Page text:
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Lipikar – When he was little, my younger son’s favourite winter evening activity was to sit next to me on the sofa, take my black opaque tights between forefinger and thumb, pull and release, then laugh delightedly at the cloud of dead skin cells that would billow up. My skin is DRY (and my family are gross). Dryer than the desiccated corpse of Ramses II. In 1976. It repels most moisturisers, but Lipikar from the generally excellent French pharmacy brand La Roche Posay, is made of sterner stuff. I use the thick balm version in a pump dispenser and if I can be bothered to use it twice a day for a week, my skin becomes baby soft. Even if I just slap a bit on once or twice a week, I can avoid the worst of the skin cell billow (gross) (sorry).
Lipikar, £12.50548881413813BXD___Selected

Homéoplasmine – France is still mysteriously in thrall to homeopathy, despite supposedly being the land of cold, hard reason. It’s up there with their belief that “heavy legs” is an actual medical condition. But ignore the woo-woo name and this is just a brilliant all-purpose balm for chapped lips, those horrible sore bits you get around your nose with a heavy cold, rashes and skin irritations.
Homéoplasmine, £9.99
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Caudalie Eau de Beauté – Four of the happiest days of my life were spent on holiday in the Caudalie spa, which located in the middle of a vineyard in Bordeaux. The wine was amazing and plentiful, the hotel gorgeous and the treatments – including one where they soaked me in a person-sized wine barrel #lifegoals – bone-meltingly good, but better than any of that were the giant tubs of FREE SAMPLES in the spa changing rooms. I didn’t have to buy moisturiser for a full year afterwards. This enables me to tell you that Caudalie moisturisers are excellent and reasonably priced even when you aren’t getting them in free mini-tubes in your robe pocket, but my favourite Caudalie product of all is the minty fresh facial spray, Eau de Beauté. I don’t doubt it’s totally pointless, beauty-wise, but it smells amazing and the mere possession of a bottle makes me feel all pulled together and French.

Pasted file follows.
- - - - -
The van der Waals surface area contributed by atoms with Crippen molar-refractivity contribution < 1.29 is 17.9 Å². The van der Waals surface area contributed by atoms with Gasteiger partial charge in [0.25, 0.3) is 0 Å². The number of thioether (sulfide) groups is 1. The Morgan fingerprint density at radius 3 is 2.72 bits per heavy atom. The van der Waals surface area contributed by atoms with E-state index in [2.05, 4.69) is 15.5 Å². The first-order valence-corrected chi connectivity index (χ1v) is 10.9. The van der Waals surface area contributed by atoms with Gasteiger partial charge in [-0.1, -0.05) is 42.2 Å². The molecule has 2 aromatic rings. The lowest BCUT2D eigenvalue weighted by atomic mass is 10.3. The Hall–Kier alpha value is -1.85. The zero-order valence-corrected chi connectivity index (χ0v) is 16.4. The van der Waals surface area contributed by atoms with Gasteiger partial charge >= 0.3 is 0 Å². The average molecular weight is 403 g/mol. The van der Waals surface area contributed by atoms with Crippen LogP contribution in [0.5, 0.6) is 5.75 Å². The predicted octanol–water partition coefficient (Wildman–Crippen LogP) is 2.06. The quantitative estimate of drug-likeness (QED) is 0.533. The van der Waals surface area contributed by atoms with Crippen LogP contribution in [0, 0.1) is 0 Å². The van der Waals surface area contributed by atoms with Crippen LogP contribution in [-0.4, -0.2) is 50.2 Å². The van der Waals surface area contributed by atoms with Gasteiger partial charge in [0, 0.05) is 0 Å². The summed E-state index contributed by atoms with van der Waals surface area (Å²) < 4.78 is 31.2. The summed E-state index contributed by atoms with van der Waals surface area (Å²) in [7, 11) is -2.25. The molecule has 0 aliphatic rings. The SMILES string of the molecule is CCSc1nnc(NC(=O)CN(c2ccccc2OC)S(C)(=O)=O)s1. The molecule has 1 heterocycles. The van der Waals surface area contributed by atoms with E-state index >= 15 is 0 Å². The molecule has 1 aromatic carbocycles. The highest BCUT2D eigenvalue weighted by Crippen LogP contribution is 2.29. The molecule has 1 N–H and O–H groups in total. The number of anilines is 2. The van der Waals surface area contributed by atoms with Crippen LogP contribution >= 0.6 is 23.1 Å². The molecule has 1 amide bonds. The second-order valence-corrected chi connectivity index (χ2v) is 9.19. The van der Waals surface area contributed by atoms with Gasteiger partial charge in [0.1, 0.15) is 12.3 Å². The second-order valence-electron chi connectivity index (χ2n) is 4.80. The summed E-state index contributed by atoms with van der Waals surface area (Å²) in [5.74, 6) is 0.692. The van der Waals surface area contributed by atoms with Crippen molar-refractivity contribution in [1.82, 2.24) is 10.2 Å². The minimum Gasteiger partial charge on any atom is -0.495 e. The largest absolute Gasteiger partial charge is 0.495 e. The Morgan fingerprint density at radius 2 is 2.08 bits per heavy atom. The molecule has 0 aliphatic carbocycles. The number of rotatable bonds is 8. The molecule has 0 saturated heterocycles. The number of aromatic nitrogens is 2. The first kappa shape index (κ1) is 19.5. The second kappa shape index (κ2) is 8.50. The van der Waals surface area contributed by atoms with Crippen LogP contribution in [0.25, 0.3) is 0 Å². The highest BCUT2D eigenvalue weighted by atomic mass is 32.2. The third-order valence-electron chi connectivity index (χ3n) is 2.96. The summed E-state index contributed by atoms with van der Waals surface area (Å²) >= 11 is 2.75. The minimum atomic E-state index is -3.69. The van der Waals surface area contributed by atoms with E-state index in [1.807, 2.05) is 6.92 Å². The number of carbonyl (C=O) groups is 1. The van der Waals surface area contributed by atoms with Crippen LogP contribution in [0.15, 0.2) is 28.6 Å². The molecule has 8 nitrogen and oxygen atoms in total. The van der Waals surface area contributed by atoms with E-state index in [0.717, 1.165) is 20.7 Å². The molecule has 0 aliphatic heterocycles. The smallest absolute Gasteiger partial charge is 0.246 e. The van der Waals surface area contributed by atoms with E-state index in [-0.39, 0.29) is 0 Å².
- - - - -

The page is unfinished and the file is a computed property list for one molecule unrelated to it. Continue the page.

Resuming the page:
Caudalie Eau de Beauté, £11.50

 

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Biafine – The Île de Ré is where chic Parisians go for their summer holidays, to eat oysters and ride bicycles, whilst wearing perfect Breton tops and bright white Superga plimsolls. When I went there a few years ago I fell off a bike three times and also acquired the worst sunburn of my life. This stuff saved me: it is simply the best sunburn remedy I have ever tried, taking the heat and redness out of my nuclear pink skin overnight. It’s good on superficial burns too and I now always have a tube in the cupboard at home.
Biafine, £16.99
10556075-1338997763-993187

Nuxe Huile Prodigieuse OR
Fake tan is a disaster for me due to a combination of incompetence and blue-grey Celtic skin tone, so when I want to take the edge off the blinding whiteness of my limb to wear a dress in summer, I splash a bit of this stuff on. I’m not sure that is one of the vaunted “multi-usage” uses the bottle proclaims (I have no idea what you are supposed to do with it in your hair either), but it has a nice shimmer and a smell so gorgeously summery they sell it as a fragrance now. Makes you feel a bit like Brigitte Bardot on the beach in St Tropez, but without the cats and the dodgy pronouncements about immigrants.
Nuxe Huile Prodigieuse OR, £19

 

We’ll Always Have Paris by Emma Beddington is published by Macmillan, £12.99.